Designs for Testing Group-Based Interventions with Limited Numbers of Social Units: The Dynamic Wait-Listed and Regression Point Displacement Designs
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The dynamic wait-listed design (DWLD) and regression point displacement design (RPDD) address several challenges in evaluating group-based interventions when there is a limited number of groups. Both DWLD and RPDD utilize efficiencies that increase statistical power and can enhance balance between community needs and research priorities. The DWLD blocks on more time units than traditional wait-listed designs, thereby increasing the proportion of a study period during which intervention and control conditions can be compared, and can also improve logistics of implementing intervention across multiple sites and strengthen fidelity. We discuss DWLDs in the larger context of roll-out randomized designs and compare it with its cousin the Stepped Wedge design. The RPDD uses archival data on the population of settings from which intervention unit(s) are selected to create expected posttest scores for units receiving intervention, to which actual posttest scores are compared. High pretest–posttest correlations give the RPDD statistical power for assessing intervention impact even when one or a few settings receive intervention. RPDD works best when archival data are available over a number of years prior to and following intervention. If intervention units were not randomly selected, propensity scores can be used to control for non-random selection factors. Examples are provided of the DWLD and RPDD used to evaluate, respectively, suicide prevention training (QPR) in 32 schools and a violence prevention program (CeaseFire) in two Chicago police districts over a 10-year period. How DWLD and RPDD address common threats to internal and external validity, as well as their limitations, are discussed.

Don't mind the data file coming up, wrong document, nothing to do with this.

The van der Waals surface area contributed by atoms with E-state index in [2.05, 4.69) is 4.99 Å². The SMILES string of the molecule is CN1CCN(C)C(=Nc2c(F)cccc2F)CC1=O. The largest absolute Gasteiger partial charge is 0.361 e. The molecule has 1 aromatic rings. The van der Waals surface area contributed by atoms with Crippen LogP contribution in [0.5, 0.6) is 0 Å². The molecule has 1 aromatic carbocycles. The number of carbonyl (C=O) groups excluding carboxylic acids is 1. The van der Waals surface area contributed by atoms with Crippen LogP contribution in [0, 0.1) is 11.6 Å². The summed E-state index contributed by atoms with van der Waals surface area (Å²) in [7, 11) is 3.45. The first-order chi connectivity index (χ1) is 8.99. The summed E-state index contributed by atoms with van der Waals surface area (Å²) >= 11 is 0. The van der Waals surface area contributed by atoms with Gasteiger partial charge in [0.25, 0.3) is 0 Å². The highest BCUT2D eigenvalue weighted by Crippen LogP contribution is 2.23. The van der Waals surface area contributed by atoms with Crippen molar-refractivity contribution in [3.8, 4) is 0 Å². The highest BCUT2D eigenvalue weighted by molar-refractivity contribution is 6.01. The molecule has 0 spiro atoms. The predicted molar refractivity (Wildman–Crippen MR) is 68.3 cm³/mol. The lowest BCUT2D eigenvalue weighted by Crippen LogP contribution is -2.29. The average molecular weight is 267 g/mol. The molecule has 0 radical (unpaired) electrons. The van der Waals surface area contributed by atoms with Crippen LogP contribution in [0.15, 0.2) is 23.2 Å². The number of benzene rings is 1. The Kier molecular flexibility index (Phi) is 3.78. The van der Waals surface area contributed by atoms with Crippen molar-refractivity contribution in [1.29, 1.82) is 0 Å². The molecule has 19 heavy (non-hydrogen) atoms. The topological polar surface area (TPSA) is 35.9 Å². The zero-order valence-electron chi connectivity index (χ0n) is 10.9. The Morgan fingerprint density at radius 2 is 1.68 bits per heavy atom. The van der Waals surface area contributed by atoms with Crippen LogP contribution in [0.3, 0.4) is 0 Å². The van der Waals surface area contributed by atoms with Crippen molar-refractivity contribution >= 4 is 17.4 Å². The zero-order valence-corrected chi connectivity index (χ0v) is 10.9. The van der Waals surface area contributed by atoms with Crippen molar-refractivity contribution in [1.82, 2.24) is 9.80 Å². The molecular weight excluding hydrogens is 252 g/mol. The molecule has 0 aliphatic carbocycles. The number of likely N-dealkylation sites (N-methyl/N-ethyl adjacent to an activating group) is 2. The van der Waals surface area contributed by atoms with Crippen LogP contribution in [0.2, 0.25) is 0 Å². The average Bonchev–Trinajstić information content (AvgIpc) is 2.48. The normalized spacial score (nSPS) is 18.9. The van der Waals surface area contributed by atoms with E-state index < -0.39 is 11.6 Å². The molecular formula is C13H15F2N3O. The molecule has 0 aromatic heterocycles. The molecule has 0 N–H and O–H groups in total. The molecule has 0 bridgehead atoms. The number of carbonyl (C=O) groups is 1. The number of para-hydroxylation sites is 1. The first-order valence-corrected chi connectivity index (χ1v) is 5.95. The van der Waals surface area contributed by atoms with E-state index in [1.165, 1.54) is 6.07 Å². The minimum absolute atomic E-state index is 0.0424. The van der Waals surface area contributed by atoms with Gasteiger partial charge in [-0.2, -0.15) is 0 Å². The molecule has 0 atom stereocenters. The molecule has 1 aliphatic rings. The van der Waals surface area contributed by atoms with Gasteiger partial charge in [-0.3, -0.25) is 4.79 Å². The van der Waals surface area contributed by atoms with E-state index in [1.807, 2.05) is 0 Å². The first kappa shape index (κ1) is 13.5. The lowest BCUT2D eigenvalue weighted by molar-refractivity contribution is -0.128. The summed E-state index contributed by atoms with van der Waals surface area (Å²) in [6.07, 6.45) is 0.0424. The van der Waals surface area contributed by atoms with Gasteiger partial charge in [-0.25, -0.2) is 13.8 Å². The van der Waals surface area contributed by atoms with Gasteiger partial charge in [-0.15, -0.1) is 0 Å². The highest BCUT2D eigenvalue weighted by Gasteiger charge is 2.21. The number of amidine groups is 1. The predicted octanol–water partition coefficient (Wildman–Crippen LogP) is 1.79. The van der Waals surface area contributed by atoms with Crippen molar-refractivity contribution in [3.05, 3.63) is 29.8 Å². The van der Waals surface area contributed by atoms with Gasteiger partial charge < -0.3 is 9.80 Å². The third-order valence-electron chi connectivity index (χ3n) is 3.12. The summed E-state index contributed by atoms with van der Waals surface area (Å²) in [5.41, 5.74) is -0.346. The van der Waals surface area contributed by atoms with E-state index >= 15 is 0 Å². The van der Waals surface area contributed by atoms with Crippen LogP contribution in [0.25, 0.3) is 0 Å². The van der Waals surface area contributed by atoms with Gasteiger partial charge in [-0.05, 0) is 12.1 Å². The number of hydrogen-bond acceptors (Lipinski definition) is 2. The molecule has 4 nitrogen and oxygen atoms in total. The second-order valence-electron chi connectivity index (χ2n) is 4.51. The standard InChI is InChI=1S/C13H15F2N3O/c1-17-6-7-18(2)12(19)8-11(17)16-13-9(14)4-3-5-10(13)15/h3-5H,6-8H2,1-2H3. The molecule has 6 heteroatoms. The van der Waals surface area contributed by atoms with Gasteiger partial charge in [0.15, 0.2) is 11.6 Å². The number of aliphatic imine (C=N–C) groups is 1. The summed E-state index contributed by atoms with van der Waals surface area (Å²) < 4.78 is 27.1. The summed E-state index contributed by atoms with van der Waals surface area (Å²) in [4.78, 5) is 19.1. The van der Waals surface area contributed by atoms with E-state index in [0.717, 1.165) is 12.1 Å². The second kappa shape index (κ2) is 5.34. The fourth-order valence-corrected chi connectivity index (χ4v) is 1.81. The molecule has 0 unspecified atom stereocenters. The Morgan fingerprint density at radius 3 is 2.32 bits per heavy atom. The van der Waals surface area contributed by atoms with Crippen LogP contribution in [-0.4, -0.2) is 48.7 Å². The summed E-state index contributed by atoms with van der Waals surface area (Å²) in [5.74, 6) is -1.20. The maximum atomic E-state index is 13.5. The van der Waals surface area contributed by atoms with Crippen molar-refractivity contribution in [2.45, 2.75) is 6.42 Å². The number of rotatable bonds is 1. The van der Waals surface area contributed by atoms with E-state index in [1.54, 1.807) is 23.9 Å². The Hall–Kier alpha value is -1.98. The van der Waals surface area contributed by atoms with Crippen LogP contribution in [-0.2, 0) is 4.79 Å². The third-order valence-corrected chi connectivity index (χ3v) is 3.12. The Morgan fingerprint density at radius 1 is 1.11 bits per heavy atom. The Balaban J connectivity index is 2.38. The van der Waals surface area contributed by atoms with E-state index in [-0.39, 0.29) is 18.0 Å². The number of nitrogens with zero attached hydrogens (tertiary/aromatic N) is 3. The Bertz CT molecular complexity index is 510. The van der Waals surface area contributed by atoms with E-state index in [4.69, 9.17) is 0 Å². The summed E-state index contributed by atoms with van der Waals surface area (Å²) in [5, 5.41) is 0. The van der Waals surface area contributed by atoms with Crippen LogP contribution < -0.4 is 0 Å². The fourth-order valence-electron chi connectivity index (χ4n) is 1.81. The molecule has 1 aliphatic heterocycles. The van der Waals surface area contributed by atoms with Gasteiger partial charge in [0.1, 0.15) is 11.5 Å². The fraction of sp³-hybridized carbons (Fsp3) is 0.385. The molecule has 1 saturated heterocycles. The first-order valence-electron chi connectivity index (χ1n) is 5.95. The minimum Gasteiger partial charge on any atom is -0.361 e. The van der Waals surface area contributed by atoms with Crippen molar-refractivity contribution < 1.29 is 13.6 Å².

KeywordsGroup-based designs Roll-out designs Small sample designs Dynamic wait-listed design Regression point displacement design
We thank the National Institute of Mental Health for support under grants R34MH071189 (P. Wyman, PI) and RO1MH091452 (P. Wyman, PI) and the National Institute on Drug Abuse (NIDA) under grants P30 DA027828 (C. H. Brown, PI) and R13040610 (C. T. Fok, PI).
Conflict of Interest
The authors declare that they have no conflict of interest.
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